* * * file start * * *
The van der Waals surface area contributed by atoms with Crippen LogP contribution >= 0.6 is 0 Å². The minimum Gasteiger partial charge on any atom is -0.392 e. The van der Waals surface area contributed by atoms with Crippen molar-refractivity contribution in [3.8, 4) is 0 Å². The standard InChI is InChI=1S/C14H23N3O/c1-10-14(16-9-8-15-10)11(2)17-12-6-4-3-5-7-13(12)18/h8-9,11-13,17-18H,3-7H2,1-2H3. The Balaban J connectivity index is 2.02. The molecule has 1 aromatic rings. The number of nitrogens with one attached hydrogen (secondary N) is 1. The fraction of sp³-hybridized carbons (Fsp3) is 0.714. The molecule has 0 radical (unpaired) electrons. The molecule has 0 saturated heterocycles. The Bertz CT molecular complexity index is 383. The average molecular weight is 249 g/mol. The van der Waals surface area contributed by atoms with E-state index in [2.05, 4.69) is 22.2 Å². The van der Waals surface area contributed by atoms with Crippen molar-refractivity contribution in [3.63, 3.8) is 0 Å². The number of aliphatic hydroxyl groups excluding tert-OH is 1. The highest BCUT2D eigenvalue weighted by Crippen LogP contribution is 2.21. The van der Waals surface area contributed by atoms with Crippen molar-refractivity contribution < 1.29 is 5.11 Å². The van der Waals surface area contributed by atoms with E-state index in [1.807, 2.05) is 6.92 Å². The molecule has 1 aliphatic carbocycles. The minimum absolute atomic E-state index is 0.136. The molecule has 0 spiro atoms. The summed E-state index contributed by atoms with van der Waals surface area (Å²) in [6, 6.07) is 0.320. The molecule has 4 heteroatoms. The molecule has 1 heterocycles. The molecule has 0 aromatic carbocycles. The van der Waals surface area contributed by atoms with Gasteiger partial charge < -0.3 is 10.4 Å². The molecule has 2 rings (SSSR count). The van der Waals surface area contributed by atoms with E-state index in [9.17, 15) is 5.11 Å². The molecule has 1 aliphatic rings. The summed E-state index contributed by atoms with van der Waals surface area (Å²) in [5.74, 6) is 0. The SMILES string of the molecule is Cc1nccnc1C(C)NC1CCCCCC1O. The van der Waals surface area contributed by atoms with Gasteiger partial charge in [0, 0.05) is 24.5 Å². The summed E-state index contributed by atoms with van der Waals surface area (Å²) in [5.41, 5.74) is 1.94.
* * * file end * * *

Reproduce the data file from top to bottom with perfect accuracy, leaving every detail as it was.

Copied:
The van der Waals surface area contributed by atoms with Crippen LogP contribution >= 0.6 is 0 Å². The minimum Gasteiger partial charge on any atom is -0.392 e. The van der Waals surface area contributed by atoms with Crippen molar-refractivity contribution in [3.8, 4) is 0 Å². The standard InChI is InChI=1S/C14H23N3O/c1-10-14(16-9-8-15-10)11(2)17-12-6-4-3-5-7-13(12)18/h8-9,11-13,17-18H,3-7H2,1-2H3. The Balaban J connectivity index is 2.02. The molecule has 1 aromatic rings. The number of nitrogens with one attached hydrogen (secondary N) is 1. The fraction of sp³-hybridized carbons (Fsp3) is 0.714. The molecule has 0 radical (unpaired) electrons. The molecule has 0 saturated heterocycles. The Bertz CT molecular complexity index is 383. The average molecular weight is 249 g/mol. The van der Waals surface area contributed by atoms with E-state index in [2.05, 4.69) is 22.2 Å². The van der Waals surface area contributed by atoms with Crippen molar-refractivity contribution in [3.63, 3.8) is 0 Å². The number of aliphatic hydroxyl groups excluding tert-OH is 1. The highest BCUT2D eigenvalue weighted by Crippen LogP contribution is 2.21. The van der Waals surface area contributed by atoms with Crippen molar-refractivity contribution < 1.29 is 5.11 Å². The van der Waals surface area contributed by atoms with E-state index in [1.807, 2.05) is 6.92 Å². The molecule has 1 aliphatic carbocycles. The minimum absolute atomic E-state index is 0.136. The molecule has 0 spiro atoms. The summed E-state index contributed by atoms with van der Waals surface area (Å²) in [6, 6.07) is 0.320. The molecule has 4 heteroatoms. The molecule has 1 heterocycles. The molecule has 0 aromatic carbocycles. The van der Waals surface area contributed by atoms with Gasteiger partial charge < -0.3 is 10.4 Å². The molecule has 2 rings (SSSR count). The van der Waals surface area contributed by atoms with E-state index in [9.17, 15) is 5.11 Å². The molecule has 1 aliphatic rings. The summed E-state index contributed by atoms with van der Waals surface area (Å²) in [5.74, 6) is 0. The SMILES string of the molecule is Cc1nccnc1C(C)NC1CCCCCC1O. The van der Waals surface area contributed by atoms with Gasteiger partial charge in [0, 0.05) is 24.5 Å². The summed E-state index contributed by atoms with van der Waals surface area (Å²) in [5.41, 5.74) is 1.94.